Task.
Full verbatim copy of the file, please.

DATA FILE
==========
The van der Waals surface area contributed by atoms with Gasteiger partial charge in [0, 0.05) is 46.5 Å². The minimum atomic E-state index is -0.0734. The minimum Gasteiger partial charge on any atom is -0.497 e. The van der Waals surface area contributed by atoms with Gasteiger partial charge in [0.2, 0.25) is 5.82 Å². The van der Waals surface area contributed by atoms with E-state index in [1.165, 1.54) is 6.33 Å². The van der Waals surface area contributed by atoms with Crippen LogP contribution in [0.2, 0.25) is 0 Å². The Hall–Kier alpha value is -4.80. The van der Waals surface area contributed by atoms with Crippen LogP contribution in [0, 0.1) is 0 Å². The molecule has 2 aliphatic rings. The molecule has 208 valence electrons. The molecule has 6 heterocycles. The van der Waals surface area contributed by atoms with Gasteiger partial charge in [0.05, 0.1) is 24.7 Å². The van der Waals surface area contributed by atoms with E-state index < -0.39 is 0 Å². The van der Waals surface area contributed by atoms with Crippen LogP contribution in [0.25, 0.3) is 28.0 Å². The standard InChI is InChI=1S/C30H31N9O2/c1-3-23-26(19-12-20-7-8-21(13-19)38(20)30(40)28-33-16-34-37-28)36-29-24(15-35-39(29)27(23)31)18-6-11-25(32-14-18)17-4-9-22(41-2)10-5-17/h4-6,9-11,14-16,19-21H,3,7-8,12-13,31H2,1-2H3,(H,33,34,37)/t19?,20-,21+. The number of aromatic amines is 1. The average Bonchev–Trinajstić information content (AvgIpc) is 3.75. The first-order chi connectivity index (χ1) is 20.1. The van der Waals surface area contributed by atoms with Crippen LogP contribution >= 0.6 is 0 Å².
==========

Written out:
The van der Waals surface area contributed by atoms with Gasteiger partial charge in [0, 0.05) is 46.5 Å². The minimum atomic E-state index is -0.0734. The minimum Gasteiger partial charge on any atom is -0.497 e. The van der Waals surface area contributed by atoms with Gasteiger partial charge in [0.2, 0.25) is 5.82 Å². The van der Waals surface area contributed by atoms with E-state index in [1.165, 1.54) is 6.33 Å². The van der Waals surface area contributed by atoms with Crippen LogP contribution in [0.2, 0.25) is 0 Å². The Hall–Kier alpha value is -4.80. The van der Waals surface area contributed by atoms with Crippen LogP contribution in [0, 0.1) is 0 Å². The molecule has 2 aliphatic rings. The molecule has 208 valence electrons. The molecule has 6 heterocycles. The van der Waals surface area contributed by atoms with Gasteiger partial charge in [0.05, 0.1) is 24.7 Å². The van der Waals surface area contributed by atoms with E-state index < -0.39 is 0 Å². The van der Waals surface area contributed by atoms with Crippen LogP contribution in [0.25, 0.3) is 28.0 Å². The standard InChI is InChI=1S/C30H31N9O2/c1-3-23-26(19-12-20-7-8-21(13-19)38(20)30(40)28-33-16-34-37-28)36-29-24(15-35-39(29)27(23)31)18-6-11-25(32-14-18)17-4-9-22(41-2)10-5-17/h4-6,9-11,14-16,19-21H,3,7-8,12-13,31H2,1-2H3,(H,33,34,37)/t19?,20-,21+. The number of aromatic amines is 1. The average Bonchev–Trinajstić information content (AvgIpc) is 3.75. The first-order chi connectivity index (χ1) is 20.1. The van der Waals surface area contributed by atoms with Crippen LogP contribution >= 0.6 is 0 Å².